Comprehensive New Database an “Efficient and Helpful Tool” for Accessing HCV Research

August 16, 2016
Dava Stewart

“Each entry contains contextual information pertaining to the entry such as the HCV genotypic background and links to the original publication,” say the authors.

A new database gives researchers a way to access information about the hepatitis C virus (HCV) generally, and also about the internal ribosomal entry site (IRES), which exists in all HCV genotypes. A paper published in the journal BMC Microbiology, authored by Evan Floden, of the Department of Genetics & Microbiology at Charles University in Prague, and colleagues, describes the database.

The authors say that the “possible high impact of variations in HCV IRES on viral protein production and thus virus replication” motivated them to collect the available and known data on nucleotide variants in the HCV IRES. The database is called the HCV IRES variation database or HCVIVdb. “Each entry contains contextual information pertaining to the entry such as the HCV genotypic background and links to the original publication,” say the authors.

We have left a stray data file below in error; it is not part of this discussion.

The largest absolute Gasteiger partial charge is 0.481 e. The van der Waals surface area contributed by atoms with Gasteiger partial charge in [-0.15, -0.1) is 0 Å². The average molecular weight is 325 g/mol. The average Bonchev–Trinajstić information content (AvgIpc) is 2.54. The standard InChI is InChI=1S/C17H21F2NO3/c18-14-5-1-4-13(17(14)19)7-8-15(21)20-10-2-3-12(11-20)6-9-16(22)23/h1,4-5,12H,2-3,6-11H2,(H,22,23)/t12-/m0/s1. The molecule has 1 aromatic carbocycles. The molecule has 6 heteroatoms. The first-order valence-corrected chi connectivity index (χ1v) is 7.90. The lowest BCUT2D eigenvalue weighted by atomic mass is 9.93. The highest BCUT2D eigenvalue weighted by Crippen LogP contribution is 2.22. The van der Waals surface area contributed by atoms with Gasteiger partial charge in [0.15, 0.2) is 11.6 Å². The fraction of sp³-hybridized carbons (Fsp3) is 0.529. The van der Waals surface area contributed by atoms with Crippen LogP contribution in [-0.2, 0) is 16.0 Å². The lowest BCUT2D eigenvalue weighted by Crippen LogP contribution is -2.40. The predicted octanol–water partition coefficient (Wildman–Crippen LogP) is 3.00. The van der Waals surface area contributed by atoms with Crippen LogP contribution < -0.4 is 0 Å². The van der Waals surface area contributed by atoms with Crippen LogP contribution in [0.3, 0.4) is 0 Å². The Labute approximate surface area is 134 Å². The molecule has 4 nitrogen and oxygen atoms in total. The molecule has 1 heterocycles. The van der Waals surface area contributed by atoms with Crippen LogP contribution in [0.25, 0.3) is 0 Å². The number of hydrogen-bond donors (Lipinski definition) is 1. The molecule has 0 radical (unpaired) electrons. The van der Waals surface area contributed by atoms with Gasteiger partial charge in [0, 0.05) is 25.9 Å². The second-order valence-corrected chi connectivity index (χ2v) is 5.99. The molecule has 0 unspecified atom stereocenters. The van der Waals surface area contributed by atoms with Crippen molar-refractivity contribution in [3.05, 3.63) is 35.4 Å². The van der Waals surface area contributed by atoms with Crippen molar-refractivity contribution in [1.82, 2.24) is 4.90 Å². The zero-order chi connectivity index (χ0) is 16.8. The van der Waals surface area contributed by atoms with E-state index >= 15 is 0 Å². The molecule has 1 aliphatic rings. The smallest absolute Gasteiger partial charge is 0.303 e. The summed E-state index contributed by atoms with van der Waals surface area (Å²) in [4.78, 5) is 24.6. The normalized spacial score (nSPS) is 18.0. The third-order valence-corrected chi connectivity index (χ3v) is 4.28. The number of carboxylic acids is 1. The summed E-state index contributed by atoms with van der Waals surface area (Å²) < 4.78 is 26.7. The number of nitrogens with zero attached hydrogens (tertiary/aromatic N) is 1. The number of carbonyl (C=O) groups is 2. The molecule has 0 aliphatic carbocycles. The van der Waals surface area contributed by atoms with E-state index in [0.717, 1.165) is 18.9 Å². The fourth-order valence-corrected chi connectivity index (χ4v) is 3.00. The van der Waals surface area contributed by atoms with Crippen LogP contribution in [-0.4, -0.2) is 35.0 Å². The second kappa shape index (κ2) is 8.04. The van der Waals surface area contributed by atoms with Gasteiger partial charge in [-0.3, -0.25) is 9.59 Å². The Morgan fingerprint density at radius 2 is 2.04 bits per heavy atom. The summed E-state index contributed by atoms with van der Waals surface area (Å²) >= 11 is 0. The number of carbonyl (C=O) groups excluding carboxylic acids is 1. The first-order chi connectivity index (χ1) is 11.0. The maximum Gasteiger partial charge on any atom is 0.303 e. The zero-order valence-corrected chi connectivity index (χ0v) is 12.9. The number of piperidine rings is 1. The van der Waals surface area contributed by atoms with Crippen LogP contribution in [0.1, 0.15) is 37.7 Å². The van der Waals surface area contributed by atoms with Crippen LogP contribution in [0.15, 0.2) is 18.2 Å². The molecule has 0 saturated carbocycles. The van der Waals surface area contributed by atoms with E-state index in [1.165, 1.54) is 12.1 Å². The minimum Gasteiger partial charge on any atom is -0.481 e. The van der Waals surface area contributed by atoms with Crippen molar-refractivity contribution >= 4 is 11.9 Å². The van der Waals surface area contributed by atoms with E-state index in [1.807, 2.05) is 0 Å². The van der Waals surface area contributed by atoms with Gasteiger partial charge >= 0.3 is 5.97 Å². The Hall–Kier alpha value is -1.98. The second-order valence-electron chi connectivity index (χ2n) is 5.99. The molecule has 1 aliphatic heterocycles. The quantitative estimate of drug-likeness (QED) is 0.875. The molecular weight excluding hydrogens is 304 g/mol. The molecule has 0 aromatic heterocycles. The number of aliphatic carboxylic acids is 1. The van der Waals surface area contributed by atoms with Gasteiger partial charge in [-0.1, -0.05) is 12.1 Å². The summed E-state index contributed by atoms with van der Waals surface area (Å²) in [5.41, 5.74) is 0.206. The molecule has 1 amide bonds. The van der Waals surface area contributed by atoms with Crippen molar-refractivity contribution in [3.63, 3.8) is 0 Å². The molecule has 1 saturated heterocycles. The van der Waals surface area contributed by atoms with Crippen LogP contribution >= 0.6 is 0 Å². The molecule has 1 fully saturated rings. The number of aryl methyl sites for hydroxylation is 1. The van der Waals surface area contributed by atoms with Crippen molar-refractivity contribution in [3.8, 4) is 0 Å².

Although 150 to 200 million people around the world have HCV, the virus was only proven to exist in 1989. The authors say, “The data generated from thousands of experiments are spread across many journal articles, with no standardized reporting format.” The database was constructed using information manually gathered, and is “arranged to reflect the availability of published information including HCV genotype, nucleotide changes, systems used to monitor translation efficiency, activity in translation assays, plasmid constructs and reporter genes used, clinical data and the original publication reference,” say the researchers.

One goal of the database was to provide an accessible, efficient tool, in order to encourage more scientists to make use of it. Each entry includes a PubMed ID, and the authors say, “the entries have been organized so that searching for a distinct variation allows evaluation of other entries with identical mutations along with mutations at the same location.”

Other databases specializing in HCV data do exist, though the authors report that many are outdated and not regularly updated. They conclude by saying that “The HCVIVdb is an efficient and helpful tool for people working in both the HCV and IRES fields and can aid in the understanding of the IRES function, development and design of new experiments and in a targeted drug design.”

The database can be accessed online at http://hcvivdb.org.

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